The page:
Bougainville Landowners Will Never Accept BCL Back To Operate Panguna

Miriori says resumption of mining is welcome, but Bougainville Copper unwelcome

WELLINGTON, New Zealand (Radio New Zealand International, June 22, 2017) – The head of a landowners group controlling the site of the Panguna mine in Papua New Guinea's Bougainville says it is keen to see a resumption of mining but will always be opposed to the return of Bougainville Copper Ltd.

BCL was the operator of the mine up to the outbreak of the civil war.

The chairman of the Special Mining Lease Osikaiyang Landowners Association, Philip Miriori, was speaking after a protest by his supporters stopped the autonomous Bougainville Government from signing a memorandum of agreement with other landowners last week.

Mr Miriori said there cannot be any progress at Panguna without his association's backing and they would not accept BCL.

"It is a common sense that the people have here in Panguna, that by not accepting BCL to come back they had to stand for their rights," he said.

"So they [Autonomous Bougainville Government] can make any tricks under the sun but with the records that BCL have in the past it is just not going to work.

"The protest march was right, you know."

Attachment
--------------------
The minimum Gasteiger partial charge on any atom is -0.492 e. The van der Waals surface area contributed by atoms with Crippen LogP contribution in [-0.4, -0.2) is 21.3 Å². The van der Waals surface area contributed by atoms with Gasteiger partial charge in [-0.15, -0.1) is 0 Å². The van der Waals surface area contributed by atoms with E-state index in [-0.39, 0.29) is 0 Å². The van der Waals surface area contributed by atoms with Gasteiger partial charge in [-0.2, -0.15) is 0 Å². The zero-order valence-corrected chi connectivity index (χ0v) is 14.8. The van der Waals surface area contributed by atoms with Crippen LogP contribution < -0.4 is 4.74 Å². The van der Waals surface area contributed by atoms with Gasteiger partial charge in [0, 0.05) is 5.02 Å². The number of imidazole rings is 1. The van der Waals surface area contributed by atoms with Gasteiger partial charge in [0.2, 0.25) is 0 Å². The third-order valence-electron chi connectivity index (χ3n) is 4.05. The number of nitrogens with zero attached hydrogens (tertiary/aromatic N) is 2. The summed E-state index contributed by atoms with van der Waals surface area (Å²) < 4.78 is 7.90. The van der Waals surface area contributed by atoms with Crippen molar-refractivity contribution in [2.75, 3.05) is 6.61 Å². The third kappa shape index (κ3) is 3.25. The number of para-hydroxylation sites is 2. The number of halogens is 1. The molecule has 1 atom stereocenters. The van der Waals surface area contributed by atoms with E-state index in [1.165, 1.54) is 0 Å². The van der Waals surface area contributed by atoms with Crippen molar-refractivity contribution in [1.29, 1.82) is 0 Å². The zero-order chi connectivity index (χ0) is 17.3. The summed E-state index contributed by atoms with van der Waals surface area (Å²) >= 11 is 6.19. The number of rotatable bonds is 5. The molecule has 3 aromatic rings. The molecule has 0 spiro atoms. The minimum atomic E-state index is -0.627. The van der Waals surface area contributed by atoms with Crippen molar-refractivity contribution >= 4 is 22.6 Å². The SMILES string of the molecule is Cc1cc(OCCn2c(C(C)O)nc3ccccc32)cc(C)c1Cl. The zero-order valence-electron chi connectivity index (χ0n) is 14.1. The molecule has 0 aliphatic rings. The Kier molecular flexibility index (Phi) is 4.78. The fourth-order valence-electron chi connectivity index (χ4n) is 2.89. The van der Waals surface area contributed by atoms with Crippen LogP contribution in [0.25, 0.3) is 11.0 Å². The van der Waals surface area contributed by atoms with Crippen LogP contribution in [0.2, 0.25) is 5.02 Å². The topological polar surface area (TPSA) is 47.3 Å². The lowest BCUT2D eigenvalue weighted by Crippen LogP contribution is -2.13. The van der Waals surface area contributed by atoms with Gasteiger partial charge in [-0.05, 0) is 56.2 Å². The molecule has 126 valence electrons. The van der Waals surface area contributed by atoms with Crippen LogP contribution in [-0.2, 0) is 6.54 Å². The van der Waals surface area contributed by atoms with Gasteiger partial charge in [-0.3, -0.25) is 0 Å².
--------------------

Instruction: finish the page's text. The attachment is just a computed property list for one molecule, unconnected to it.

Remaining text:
The ABG said it has given the protesters two weeks to 'sort themselves out" after which it claims the MOA will be signed.

[PIR editor's note: On June 22, 2017 PNG Post-Courier reported that 'The Vice President of the Autonomous Bougainville Government Raymond Masono has expressed disgust at the action of those calling themselves hardliners that recently prevented the signing of a Memorandum of Agreement (MOA). ... Mr Masono said the signing would have started the process of removing impediments to reopening the Panguna mine but the ABG team was prevented from travelling to Panguna for the signing by a group opposed to the reopening of the mine and Bougainville Copper Limited (BCL’s).']

BCL was the operator of the mine up to the outbreak of the civil war and for nearly 30 years Bougainvilleans have been demanding billions of dollars in reparations for the environmental and social destruction wrought by the mine.

The principal owner until last year was multi-national, Rio Tinto, which has since walked away, giving its shares to the PNG and Bougainville governments.

The Special Mining Lease Osikaiyang Landowners Association group has links with an Australian mining group RTG and Mr Miriori said a mining arrangement could be put in place immediately, benefiting the Bougainville economy well ahead of the crucial vote on independence in 2019.

Radio New Zealand International
Copyright © 2017 RNZI. All Rights Reserved

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